The search for an exit brings Bardamu's first encounter with Leon Robinson, who is also looking to escape. Throughout the book Robinson and Bardamu find themselves in a number of different locations - no man's land, Paris, Africa, New York - but cannot manage to change their lot, cursing their luck and surviving just above the breadline.

Bardamu's wanderings may appear listless, but they are far from frustrating. And what appears at first to be the frustrated rants of the author's main protagonist are pointed criticisms of his contemporary society - the antipathy toward ex-servicemen, the right of the poor, colonialism, the hypocrisy of authority are all spat on to the page in fits of pique.

The ideas in the book, thus morality, attitudes toward sex and criminality and the mocking of authority - let alone the language - probably explain the fuss it created when it was published. However, the book can certainly walk the walk. Bardamu is sometimes heroic, cowardly, thoughtful, selfish, likeable, despicable but always readable.


Nostromo, a Tale of the Seaboard
Nostromo, a Tale of the Seaboard
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1 of 3 people found the following review helpful
2.0 out of 5 stars The loves and treasures of Gian' Battista, 2 Aug. 2013
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My second encounter with Joseph Conrad after Heart of Darkness, Nostromo, a Tale of the Seaboard (as the title suggests) contains many of the themes of the more renowned work: the sea, foreign climes. However, Nostromo is more of a tale of love, haunted pasts, duty and revolution.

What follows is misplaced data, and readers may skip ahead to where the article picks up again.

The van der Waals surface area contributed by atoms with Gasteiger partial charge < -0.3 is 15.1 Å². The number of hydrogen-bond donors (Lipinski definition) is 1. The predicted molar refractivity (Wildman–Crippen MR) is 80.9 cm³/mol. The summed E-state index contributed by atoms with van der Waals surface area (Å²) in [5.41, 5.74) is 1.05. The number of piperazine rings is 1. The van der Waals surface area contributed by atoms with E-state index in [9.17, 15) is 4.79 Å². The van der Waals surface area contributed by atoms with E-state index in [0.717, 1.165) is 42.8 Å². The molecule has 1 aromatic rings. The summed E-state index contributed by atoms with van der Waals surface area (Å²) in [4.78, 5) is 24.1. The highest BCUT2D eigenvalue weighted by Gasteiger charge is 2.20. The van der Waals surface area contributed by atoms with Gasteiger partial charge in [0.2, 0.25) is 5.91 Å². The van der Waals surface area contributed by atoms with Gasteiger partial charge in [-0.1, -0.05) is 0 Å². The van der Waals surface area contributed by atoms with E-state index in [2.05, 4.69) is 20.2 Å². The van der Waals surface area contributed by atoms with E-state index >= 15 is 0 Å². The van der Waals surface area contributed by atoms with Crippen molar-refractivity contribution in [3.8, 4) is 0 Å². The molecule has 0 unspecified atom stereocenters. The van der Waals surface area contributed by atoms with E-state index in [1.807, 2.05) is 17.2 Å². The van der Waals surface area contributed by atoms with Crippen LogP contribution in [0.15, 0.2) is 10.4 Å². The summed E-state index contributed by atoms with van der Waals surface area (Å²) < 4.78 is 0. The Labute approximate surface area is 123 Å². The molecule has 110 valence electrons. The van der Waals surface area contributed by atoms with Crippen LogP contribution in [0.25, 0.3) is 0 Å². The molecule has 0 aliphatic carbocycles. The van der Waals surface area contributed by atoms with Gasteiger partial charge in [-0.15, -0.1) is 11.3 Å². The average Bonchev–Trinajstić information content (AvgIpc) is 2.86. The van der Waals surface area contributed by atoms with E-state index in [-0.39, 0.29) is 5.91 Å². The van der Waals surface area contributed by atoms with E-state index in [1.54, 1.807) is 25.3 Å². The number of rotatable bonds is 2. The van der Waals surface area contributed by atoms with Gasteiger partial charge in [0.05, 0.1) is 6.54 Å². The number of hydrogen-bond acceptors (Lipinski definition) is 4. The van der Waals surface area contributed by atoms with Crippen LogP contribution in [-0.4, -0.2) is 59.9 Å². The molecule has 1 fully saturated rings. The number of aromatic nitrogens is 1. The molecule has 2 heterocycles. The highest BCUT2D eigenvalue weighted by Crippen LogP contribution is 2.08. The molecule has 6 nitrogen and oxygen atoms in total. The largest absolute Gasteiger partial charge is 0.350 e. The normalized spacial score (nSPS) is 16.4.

The action take place in the small coastal town of Sulaco in the republic of Costaguana, which in my mind I'd placed somewhere along the Caribbean coast of South America. The town is little more than minor port until Charles Gould reawakens his grandfather's silver mine, which looms over the town both physically and spiritually and brings riches, employment along with treatment treachery and death.

While Charles Gould and his wife Emilia, the first lady of Sulaco, May be the town's principal players they are supported by a cast wandering Europeans, first among them is Gian' Battista, the captain of the dockside labourers and all round man for all seasons. Battista is the binding that brings together all strands of the story - the mine, the business of the port, the links with European homeland and the mastering of the new frontier and its people.

The fortunes of the characters follow the fortunes of the silver mine, which brings prosperity and fortune but also jealousy, and notoriety. The plot follows the contours of a mountain, climbing the steep slope of development, bringing railways, telegraphs and riches before plummeting down into chaos and uncertainty.